How to Get Rid of Burrowing Animals in Your Yard


Have you ever gone out to work in your garden and found your prized produce plagued by bites too large to be from any insect? Do you have so many holes in your yard you could use it as a golf course? Have innumerable little burrowing animals chiseled away at the trees in your orchard? If any of these questions hit a little too close to home, then you might have a problem with vertebrate burrowing animals. These pests can leave dirt mounds and holes in your yard and wreak havoc on vegetation.  Their destructive habits can leave you wondering how to get rid of moles or squirrels or gophers—and how to keep these animals out of your garden. But before you start blasting holes in your yard, Caddyshack-style, make sure you know what kind of critter you’re dealing with.

Vole Identification

Voles Alaska 

Voles Final 

Often mistaken for mice, voles are small rodents with smaller ears and shorter tails than their doppelgangers. They have dark brown fur and can grow to 7 inches long. The three distinct species of vole are the prairie vole, the meadow vole and the pine vole. Each lives in the range that you would expect:  Prairie vole habitats cover the Great Plains; meadow voles range in most eastern states and the Midwest; and pine voles live primarily in the forests of western states.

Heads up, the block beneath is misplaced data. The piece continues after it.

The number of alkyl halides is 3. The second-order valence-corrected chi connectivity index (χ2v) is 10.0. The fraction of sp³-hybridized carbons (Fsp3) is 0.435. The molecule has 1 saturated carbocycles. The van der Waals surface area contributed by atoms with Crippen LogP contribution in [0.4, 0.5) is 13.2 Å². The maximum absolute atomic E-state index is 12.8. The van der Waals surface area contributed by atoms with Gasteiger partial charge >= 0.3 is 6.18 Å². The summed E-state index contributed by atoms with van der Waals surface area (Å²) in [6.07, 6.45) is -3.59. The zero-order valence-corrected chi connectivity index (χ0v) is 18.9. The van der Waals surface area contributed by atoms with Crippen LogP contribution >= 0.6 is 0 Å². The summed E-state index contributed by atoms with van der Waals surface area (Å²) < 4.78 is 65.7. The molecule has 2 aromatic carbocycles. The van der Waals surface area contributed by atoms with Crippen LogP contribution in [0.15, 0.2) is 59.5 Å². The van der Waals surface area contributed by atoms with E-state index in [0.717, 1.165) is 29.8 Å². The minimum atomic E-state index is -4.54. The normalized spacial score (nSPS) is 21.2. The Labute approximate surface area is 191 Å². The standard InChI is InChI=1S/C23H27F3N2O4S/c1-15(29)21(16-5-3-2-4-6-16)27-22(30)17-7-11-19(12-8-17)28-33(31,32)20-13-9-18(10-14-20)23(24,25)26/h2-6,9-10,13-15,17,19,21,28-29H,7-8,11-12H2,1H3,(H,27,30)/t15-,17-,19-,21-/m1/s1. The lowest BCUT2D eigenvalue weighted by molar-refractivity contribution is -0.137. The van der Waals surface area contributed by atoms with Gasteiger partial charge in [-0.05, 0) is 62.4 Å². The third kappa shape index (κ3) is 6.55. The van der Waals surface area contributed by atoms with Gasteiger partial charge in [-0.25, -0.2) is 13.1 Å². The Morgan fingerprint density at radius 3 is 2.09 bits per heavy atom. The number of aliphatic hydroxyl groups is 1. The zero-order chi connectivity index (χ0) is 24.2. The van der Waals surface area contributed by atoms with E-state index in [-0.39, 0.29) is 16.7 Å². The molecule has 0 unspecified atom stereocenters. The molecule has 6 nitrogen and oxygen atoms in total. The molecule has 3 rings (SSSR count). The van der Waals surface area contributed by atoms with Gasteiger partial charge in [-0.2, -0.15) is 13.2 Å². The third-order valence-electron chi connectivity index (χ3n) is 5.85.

Damage from prairie and meadow voles is very similar — both leave “runways” that look like little trenches throughout an open area. The burrowing animals usually cover these runways with loose vegetation, such as mulch, grass clippings or leaves, and at the end of the runways they build burrow holes where they breed and nest. All species have a propensity for gnawing at the roots and bases of fruit trees. This “girdling” effect is very pronounced, as they chew away at the darker outer bark to reveal the lighter, more tender bark underneath. “Stalky” and low-fruiting garden plants, such as cauliflower, artichokes and Brussels sprouts, as well as root vegetables, such as beets and carrots, are especially at risk for vole damage.

Pocket Gopher Identification

Gophers Map 

12/17/2015 5:36:57 AM

You have shared nice informative article. It's not easy to get rid of burrowing animals like moles, groundhogs, voles, gophers, groundhogs, hamsters, porcupines etc.Their bite causes dreadful infection also. Sometimes traditional ways don't work on them. A few months ago I was facing a rat problem. They had destructed my whole organic tomato garden. I tried every possible way, but nothing worked. At last my father called rodent prevention team. They helped me a lot. You can read about them at-

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